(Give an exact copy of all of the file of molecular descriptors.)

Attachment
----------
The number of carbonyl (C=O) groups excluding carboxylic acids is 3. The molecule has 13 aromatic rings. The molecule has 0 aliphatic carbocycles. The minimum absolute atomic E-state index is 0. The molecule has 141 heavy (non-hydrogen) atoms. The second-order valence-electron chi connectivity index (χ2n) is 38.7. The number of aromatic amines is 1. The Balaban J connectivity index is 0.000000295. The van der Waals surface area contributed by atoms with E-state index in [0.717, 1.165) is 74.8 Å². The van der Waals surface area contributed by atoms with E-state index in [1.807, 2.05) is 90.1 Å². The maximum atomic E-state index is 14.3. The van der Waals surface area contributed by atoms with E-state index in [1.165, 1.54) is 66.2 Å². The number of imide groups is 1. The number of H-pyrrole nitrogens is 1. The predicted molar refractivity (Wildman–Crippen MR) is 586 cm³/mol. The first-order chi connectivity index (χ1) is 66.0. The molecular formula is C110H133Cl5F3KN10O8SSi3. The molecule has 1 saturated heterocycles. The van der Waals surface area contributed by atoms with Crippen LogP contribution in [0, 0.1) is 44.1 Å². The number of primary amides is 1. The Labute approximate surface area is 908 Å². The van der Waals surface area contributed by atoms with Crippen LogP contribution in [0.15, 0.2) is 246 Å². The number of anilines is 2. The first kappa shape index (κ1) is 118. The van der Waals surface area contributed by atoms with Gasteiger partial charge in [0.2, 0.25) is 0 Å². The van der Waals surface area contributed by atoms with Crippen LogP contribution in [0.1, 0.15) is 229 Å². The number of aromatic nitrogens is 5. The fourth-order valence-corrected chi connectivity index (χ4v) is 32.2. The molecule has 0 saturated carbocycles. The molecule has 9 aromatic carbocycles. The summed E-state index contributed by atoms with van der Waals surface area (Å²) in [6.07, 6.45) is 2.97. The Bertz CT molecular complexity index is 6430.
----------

The number of carbonyl (C=O) groups excluding carboxylic acids is 3. The molecule has 13 aromatic rings. The molecule has 0 aliphatic carbocycles. The minimum absolute atomic E-state index is 0. The molecule has 141 heavy (non-hydrogen) atoms. The second-order valence-electron chi connectivity index (χ2n) is 38.7. The number of aromatic amines is 1. The Balaban J connectivity index is 0.000000295. The van der Waals surface area contributed by atoms with E-state index in [0.717, 1.165) is 74.8 Å². The van der Waals surface area contributed by atoms with E-state index in [1.807, 2.05) is 90.1 Å². The maximum atomic E-state index is 14.3. The van der Waals surface area contributed by atoms with E-state index in [1.165, 1.54) is 66.2 Å². The number of imide groups is 1. The number of H-pyrrole nitrogens is 1. The predicted molar refractivity (Wildman–Crippen MR) is 586 cm³/mol. The first-order chi connectivity index (χ1) is 66.0. The molecular formula is C110H133Cl5F3KN10O8SSi3. The molecule has 1 saturated heterocycles. The van der Waals surface area contributed by atoms with Crippen LogP contribution in [0, 0.1) is 44.1 Å². The number of primary amides is 1. The Labute approximate surface area is 908 Å². The van der Waals surface area contributed by atoms with Crippen LogP contribution in [0.15, 0.2) is 246 Å². The number of anilines is 2. The first kappa shape index (κ1) is 118. The van der Waals surface area contributed by atoms with Gasteiger partial charge in [0.2, 0.25) is 0 Å². The van der Waals surface area contributed by atoms with Crippen LogP contribution in [0.1, 0.15) is 229 Å². The number of aromatic nitrogens is 5. The fourth-order valence-corrected chi connectivity index (χ4v) is 32.2. The molecule has 0 saturated carbocycles. The molecule has 9 aromatic carbocycles. The summed E-state index contributed by atoms with van der Waals surface area (Å²) in [6.07, 6.45) is 2.97. The Bertz CT molecular complexity index is 6430.